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2010-02-09

Rep. John Murtha, Iraq War Critic, Dies at 77

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Democratic Congressman John Murtha of Pennsylvania has died at the age of seventy-seven from complications after gall bladder surgery. He was the powerful chair of the House Defense Appropriations Subcommittee. In 2002 Murtha voted to support the invasion of Iraq, but three years later he shocked many in Washington when he introduced a bill calling for the immediate withdrawal of US troops. [includes rush transcript]

Transcript

This is a rush transcript. Copy may not be in its final form.

AMY GOODMAN: As we report on the death of Congress member John Murtha at the age of seventy-seven, we wanted to go back to an interview I did with him in August of 2006. He had come to New York to take part in a town hall meeting on Iraq.

Congressman Murtha had ignited a firestorm in Washington a few months earlier when he called for an immediate withdrawal of US troops from Iraq. Coming from Murtha, this was extremely significant. He was a decorated Army veteran with close ties to the military commanders. He was considered a channeler of the commanders. He was also the top Democrat on the House Appropriations Defense Subcommittee who voted for the Iraq invasion and had visited Iraq several times since the war began.

I asked Congressman Murtha about his position on Iraq and his comments on the Haditha massacre, where US Marines were involved in the killing of twenty-four unarmed Iraqis, including women and children, in 2005. This is my conversation with Congress member John Murtha.

    AMY GOODMAN: Can you talk about your position on Iraq? What are you calling for right now, Congressman Murtha?

    REP. JOHN MURTHA: I believe we should redeploy responsibly as quickly as possible. I feel very strongly we can’t desert Iraq, but we have to find a way to reduce our presence. We’ve actually become the enemy in some cases. When you look at what’s happened with our troops occupying the country when they said we’d be liberators, some of the military things that we have to do as military and some of the enemies we’ve made, we really lost ground. The incidents are increasing, rather than decreasing. We’ve got 130,000 troops, and we’re spending $8 billion a month, and we need to reduce our presence and let the Iraqis take over.

    AMY GOODMAN: Can you talk about Haditha and what happened there? You were the first congressman to talk about it.

    REP. JOHN MURTHA: Yeah, I support the military 100 percent, unless they make a tragic mistake like that, which hurts the rest of the troops and hurts our nation.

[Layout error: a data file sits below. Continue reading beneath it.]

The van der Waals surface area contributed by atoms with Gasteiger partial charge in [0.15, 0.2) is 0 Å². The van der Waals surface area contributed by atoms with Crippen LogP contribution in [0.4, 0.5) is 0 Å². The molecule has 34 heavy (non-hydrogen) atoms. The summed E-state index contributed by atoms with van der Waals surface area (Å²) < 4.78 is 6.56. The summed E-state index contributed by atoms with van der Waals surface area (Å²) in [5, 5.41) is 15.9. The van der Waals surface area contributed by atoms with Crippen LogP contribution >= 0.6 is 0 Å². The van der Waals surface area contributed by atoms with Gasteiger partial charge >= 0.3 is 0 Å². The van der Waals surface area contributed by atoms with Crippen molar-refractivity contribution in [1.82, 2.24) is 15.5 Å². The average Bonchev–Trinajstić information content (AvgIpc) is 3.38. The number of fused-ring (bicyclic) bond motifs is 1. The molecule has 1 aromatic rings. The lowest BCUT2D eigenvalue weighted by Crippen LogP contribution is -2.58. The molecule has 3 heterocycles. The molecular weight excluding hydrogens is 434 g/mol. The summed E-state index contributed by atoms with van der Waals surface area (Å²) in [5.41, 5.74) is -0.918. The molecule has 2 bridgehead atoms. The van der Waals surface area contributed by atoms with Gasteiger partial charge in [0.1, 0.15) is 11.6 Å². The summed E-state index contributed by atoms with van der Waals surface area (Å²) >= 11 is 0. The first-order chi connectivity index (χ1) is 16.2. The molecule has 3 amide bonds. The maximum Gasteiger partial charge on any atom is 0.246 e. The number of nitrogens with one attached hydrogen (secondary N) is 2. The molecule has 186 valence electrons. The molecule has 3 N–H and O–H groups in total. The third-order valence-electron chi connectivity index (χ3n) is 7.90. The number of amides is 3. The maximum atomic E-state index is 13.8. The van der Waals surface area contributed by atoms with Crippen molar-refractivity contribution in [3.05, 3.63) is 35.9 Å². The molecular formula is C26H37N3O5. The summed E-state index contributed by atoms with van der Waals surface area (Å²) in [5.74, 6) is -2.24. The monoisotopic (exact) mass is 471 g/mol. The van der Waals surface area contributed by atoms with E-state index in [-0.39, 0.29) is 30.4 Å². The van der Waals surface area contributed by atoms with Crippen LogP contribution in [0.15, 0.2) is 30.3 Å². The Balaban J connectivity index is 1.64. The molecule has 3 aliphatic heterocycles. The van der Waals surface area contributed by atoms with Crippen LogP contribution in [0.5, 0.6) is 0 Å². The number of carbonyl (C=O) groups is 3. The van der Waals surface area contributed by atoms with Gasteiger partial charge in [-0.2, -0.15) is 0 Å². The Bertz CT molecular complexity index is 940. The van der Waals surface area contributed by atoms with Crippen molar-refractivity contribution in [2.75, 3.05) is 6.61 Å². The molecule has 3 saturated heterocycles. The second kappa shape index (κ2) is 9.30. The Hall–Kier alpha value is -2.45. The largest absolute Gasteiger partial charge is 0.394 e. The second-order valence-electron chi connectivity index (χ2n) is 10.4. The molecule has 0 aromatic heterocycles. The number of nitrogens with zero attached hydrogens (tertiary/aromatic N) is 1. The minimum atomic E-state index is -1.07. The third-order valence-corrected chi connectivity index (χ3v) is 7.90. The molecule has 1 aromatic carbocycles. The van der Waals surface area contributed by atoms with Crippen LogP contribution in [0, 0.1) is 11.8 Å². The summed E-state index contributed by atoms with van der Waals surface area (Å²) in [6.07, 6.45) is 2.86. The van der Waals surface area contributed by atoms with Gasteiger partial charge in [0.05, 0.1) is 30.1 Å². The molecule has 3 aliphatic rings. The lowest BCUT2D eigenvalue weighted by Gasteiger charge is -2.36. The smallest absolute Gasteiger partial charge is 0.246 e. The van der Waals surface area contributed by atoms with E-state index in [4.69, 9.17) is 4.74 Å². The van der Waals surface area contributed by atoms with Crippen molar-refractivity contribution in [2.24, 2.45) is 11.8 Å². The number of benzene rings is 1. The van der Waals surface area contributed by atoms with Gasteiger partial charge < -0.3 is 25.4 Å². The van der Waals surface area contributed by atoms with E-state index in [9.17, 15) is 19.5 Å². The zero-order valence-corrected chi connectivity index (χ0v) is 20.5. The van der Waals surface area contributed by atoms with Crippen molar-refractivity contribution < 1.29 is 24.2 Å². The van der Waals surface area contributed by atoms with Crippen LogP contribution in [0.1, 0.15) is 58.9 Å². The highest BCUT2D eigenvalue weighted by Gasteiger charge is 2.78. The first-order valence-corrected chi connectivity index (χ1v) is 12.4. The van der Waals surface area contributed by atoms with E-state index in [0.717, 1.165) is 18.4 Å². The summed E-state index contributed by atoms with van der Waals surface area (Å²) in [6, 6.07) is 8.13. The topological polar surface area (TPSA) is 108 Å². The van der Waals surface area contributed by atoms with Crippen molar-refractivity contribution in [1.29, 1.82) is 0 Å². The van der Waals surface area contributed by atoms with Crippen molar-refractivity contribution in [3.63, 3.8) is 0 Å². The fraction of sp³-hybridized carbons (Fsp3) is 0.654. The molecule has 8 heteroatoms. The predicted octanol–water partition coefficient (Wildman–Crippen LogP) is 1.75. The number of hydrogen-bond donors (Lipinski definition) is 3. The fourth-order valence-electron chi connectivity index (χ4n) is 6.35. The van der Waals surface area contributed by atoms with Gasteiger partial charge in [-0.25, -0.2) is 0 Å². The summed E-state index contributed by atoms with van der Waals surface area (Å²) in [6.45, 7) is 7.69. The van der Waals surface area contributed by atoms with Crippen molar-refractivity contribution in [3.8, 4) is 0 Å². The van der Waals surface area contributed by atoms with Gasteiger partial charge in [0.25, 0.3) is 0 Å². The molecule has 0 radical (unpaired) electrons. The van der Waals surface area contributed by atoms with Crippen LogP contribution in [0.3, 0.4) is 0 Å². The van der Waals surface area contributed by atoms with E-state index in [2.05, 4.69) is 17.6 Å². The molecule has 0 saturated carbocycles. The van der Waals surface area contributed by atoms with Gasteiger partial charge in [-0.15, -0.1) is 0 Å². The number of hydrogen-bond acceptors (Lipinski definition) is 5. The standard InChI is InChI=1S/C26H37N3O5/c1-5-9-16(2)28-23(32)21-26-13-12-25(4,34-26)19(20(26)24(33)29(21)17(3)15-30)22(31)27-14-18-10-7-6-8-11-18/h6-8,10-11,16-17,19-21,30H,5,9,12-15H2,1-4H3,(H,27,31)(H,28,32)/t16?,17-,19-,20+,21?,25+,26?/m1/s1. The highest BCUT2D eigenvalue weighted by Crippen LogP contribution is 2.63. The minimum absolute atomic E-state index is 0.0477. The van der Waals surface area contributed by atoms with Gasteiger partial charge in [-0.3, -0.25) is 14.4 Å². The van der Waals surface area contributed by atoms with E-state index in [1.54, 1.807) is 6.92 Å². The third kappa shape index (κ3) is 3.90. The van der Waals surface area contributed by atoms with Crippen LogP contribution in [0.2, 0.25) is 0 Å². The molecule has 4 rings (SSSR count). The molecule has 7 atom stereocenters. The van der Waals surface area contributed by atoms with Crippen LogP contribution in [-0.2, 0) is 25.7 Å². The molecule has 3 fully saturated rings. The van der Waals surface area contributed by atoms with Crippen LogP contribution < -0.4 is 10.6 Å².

AMY GOODMAN: And what do you know at this point of what happened there?

    REP. JOHN MURTHA: Well, I know that the NCIS, which is the Naval justice system, endorsed what I said. They said that these were — people were killed unnecessarily, and so I’m looking forward to that thing being resolved. It should have been resolved much faster. If I hadn’t spoken out, it wouldn’t even have been investigated.

    AMY GOODMAN: And the fact that they’re bringing a libel suit against you, one of the soldiers, Wuterich, saying that you have slandered the soldiers for talking about Haditha?

    REP. JOHN MURTHA: Well, you can’t let something like this be overcome. You can’t let something not be investigated.

    AMY GOODMAN: Your early call for withdrawal of troops from Iraq, which shocked a lot of people — a conservative Democrat that you are, the Vietnam veteran that you are — one of the leading Democrats is from here, New York, Hillary Rodham Clinton. She did not endorse that call.

    REP. JOHN MURTHA: Yeah, I’m disappointed. I’m not sure why that’s happened. She talked to me after I made my statement, and I see she’s finally calling for Secretary Rumsfeld’s resignation. And I think — I don’t know what the reason she’s decided not to endorse my position, but we’re spending $8 billion a month, $11 million an hour, and there’s so many things we could do. We cannot solve these other domestic problems without redeploying. And with 130,000 troops there for three-and-a-half years, the incidents are getting worse.

    AMY GOODMAN: What message would you have for the senator from New York right now?

    REP. JOHN MURTHA: Well, I think she has to look at this very carefully and decide. I think she ought to be out more in front. She’s a leader in this country. She’s a leading Democratic nominee, and I think she has to look at what I’ve been saying.

AMY GOODMAN: Congress member John Murtha and war veteran. I spoke to him in 2006 here in New York. He died yesterday at the age of seventy-seven from complications after a gallstone operation. He was operated on at the National Naval Medical Center. They said his intestine was damaged during the gallbladder surgery.

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